this Christmas, go to the village with a few books and start a library


uganda-libraries-off-pinterest
Photo taken off http://www.pinterest.com thanks to weareadventure.us and Simone Anne
IF you are reading this article in its full english version then you should be functionally literate to a point that enables you to do both simple arithmetics and pursue logic at an elementary level.
There are about six weeks to go till the Christmas holidays officially kick off, and this is a suggestion for you to present a gift that will keep on giving into future generations.
According to the Electoral Commission 2016 General Elections statistics, we have about 58,000 villages in Uganda. World Bank statistics in general state that 84.23% of Ugandans lived in the ‘rural areas’ by 2014, which means about 16% of us are in urban areas.
Wikipedia, which some people believe is the best source of information on the internet, lists only four (4) libraries in Uganda under ‘Libraries in Uganda‘, though one of those is the National Library of Uganda (the others are Busolwe Public Library, Kitengesa Community Library and Makerere University Library).
They are listed because they are part of a specific network of ‘Community Libraries’, but please visit them yourself to assess what is going on.
So the internet basically shows we don’t have enough libraries in this country, which gets in the way of our producing well-educated or even well-informed Ugandans (don’t count internet access).
The same internet told me that the National Library of Uganda was established by an Act of Parliament in 2003, and replaced the Public Libraries Board of 1964, and that the first public library in Uganda was established in 1927 (in Entebbe).
Where are our libraries?
At the districts, according to the Local Governments Act of 1997 which moved the management of libraries to districts, under functions and services for which district councils are responsible. The paragraph in full reads:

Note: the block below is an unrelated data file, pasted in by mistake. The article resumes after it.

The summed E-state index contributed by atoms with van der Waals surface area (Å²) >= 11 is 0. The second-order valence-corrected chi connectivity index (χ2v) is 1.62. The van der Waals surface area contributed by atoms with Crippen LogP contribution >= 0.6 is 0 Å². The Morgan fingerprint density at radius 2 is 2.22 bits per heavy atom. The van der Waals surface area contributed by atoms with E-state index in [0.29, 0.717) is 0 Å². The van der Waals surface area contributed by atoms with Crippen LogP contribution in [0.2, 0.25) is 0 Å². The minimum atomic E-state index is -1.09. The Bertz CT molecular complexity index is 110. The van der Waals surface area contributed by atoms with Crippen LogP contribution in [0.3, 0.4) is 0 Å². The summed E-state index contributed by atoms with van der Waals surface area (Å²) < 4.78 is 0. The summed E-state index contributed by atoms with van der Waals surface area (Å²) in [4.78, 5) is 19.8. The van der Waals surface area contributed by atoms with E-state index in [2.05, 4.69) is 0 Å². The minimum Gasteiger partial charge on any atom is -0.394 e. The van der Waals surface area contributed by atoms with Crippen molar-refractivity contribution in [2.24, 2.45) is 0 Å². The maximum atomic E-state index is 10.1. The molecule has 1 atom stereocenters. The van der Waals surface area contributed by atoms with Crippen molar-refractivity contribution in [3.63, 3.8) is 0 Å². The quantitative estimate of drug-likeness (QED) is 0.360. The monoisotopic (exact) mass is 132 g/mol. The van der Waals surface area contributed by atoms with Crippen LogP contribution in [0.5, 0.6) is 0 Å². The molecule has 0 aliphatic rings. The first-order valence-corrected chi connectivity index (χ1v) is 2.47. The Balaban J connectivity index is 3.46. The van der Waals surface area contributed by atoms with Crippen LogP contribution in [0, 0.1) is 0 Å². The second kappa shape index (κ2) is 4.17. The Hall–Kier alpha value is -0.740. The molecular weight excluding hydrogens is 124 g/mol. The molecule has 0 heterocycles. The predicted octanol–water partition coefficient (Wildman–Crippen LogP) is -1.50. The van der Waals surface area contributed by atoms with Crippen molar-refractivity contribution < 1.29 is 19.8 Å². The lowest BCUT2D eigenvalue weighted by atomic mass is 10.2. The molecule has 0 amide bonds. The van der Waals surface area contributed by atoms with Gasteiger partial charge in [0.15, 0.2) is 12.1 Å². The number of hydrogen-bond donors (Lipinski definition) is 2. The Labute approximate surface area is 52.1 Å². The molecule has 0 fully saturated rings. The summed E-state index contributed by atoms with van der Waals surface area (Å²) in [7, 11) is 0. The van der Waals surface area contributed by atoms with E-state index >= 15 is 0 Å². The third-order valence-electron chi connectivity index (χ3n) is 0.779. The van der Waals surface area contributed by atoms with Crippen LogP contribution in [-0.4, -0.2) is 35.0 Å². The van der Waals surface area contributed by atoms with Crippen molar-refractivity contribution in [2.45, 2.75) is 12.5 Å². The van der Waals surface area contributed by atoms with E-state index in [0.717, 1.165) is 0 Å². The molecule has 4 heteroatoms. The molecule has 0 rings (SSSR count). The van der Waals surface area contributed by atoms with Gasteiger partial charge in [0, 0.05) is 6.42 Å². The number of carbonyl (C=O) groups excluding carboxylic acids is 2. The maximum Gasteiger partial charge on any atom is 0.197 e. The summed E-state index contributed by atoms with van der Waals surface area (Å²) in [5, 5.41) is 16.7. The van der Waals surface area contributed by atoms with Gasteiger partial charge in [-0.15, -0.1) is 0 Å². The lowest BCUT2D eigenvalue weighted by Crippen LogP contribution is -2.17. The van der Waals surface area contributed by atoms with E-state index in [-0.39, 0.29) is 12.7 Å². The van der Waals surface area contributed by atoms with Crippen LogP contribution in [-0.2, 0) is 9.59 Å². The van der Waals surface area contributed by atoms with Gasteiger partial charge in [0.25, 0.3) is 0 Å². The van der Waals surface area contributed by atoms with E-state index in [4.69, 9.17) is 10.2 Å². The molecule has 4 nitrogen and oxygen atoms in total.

“Aiding and supporting the establishment and maintenance of schools, hospitals, libraries, art galleries, museums, tourist centres, homes for the aged, destitute or infirm or for the orphans, and providing bursaries to assist in the education of children of persons residing in the district, making donations to charitable and philanthropic, welfare, youth, persons with disabilities, women and sports organisations.”
Now that we are done with campaigns and elections and we know who our district leaders are, how about we help them with this function, by going back to the above mentioned arithmetics?
The National Census of November 2014 put us at 35 million – which is 5.6million Ugandans.
Let’s assume that only ten percent of those can afford to go upcountry for the Christmas break or to send gifts home to their villages – that would be 560,000 Ugandans.
If those 560,000 Ugandans are divided up equally amongst the villages we have about ten (10) Ugandans per village.
Now, if YOU went to school and can read and comprehend well enough to go beyond the simple arithmetic, identify nine other Ugandans from YOUR village and together gather up books to go and start stocking up a community library near your village home.
Make that YOUR Christmas gift to your village mates and consider that you are going to use a small and very cheap gesture to make a massive impact to the lives of the most vulnerable.
We have six weeks, so we can do A LOT and not only support the district councils responsible for this, but also challenge them. Even before we think of library buildings, let’s get books into the villages – sensible books that we believe would be good for children.
One family I know has done the calculation and realized that the cost per head of going to the village for Christmas is so high that topping it up with a couple of hundred thousand shillings for the entire family doesn’t change much – but means a whole load of books for the village children.
At various traffic jam spots there are people illegally vending or hawking books at Ushs2,000-Ushs5,000 each – same as the cost of a cup of peas also being vended, or a beer in a nearby kafunda that you will leave running down a drain after a scientific process by evening’s end.
Buy one book every week of these remaining six weeks and when you go to the village for Christmas, present them to your district council for inclusion in the district library, complete with a stamp stating who has made the donation.
If the district hasn’t yet employed a librarian, you are immediately creating over 120 jobs right there. More importantly, though, this Christmas you will be getting more Ugandans to read all over the country.
The next phase of this is for each family to write one story each and publish a book of your own – but that is another discussion, very closely related.

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